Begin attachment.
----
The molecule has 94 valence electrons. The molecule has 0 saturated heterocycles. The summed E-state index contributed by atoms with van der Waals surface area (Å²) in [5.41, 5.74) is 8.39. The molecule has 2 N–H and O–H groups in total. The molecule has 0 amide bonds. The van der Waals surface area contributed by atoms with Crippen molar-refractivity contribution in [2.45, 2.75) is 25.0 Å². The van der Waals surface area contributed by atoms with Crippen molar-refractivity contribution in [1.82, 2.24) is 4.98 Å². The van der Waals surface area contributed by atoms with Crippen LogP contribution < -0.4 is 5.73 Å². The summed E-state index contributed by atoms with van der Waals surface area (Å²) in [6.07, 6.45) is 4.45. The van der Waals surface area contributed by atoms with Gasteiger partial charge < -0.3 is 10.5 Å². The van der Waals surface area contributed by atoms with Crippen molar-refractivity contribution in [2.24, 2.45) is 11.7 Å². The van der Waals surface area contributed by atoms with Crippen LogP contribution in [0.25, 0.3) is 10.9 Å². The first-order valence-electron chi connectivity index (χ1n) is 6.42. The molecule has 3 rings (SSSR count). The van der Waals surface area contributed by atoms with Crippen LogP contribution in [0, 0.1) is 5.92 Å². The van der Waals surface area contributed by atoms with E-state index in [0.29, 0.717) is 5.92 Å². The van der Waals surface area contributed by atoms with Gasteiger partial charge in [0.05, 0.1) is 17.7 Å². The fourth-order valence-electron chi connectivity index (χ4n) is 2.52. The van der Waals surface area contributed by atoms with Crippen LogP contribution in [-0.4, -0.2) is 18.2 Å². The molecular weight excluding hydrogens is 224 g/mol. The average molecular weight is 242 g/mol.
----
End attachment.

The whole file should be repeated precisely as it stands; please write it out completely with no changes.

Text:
The molecule has 94 valence electrons. The molecule has 0 saturated heterocycles. The summed E-state index contributed by atoms with van der Waals surface area (Å²) in [5.41, 5.74) is 8.39. The molecule has 2 N–H and O–H groups in total. The molecule has 0 amide bonds. The van der Waals surface area contributed by atoms with Crippen molar-refractivity contribution in [2.45, 2.75) is 25.0 Å². The van der Waals surface area contributed by atoms with Crippen molar-refractivity contribution in [1.82, 2.24) is 4.98 Å². The van der Waals surface area contributed by atoms with Crippen LogP contribution < -0.4 is 5.73 Å². The summed E-state index contributed by atoms with van der Waals surface area (Å²) in [6.07, 6.45) is 4.45. The van der Waals surface area contributed by atoms with Gasteiger partial charge < -0.3 is 10.5 Å². The van der Waals surface area contributed by atoms with Crippen molar-refractivity contribution in [2.24, 2.45) is 11.7 Å². The van der Waals surface area contributed by atoms with Crippen LogP contribution in [0.25, 0.3) is 10.9 Å². The first-order valence-electron chi connectivity index (χ1n) is 6.42. The molecule has 3 rings (SSSR count). The van der Waals surface area contributed by atoms with Crippen LogP contribution in [0, 0.1) is 5.92 Å². The van der Waals surface area contributed by atoms with E-state index in [0.29, 0.717) is 5.92 Å². The van der Waals surface area contributed by atoms with Gasteiger partial charge in [0.05, 0.1) is 17.7 Å². The fourth-order valence-electron chi connectivity index (χ4n) is 2.52. The van der Waals surface area contributed by atoms with Crippen LogP contribution in [-0.4, -0.2) is 18.2 Å². The molecular weight excluding hydrogens is 224 g/mol. The average molecular weight is 242 g/mol.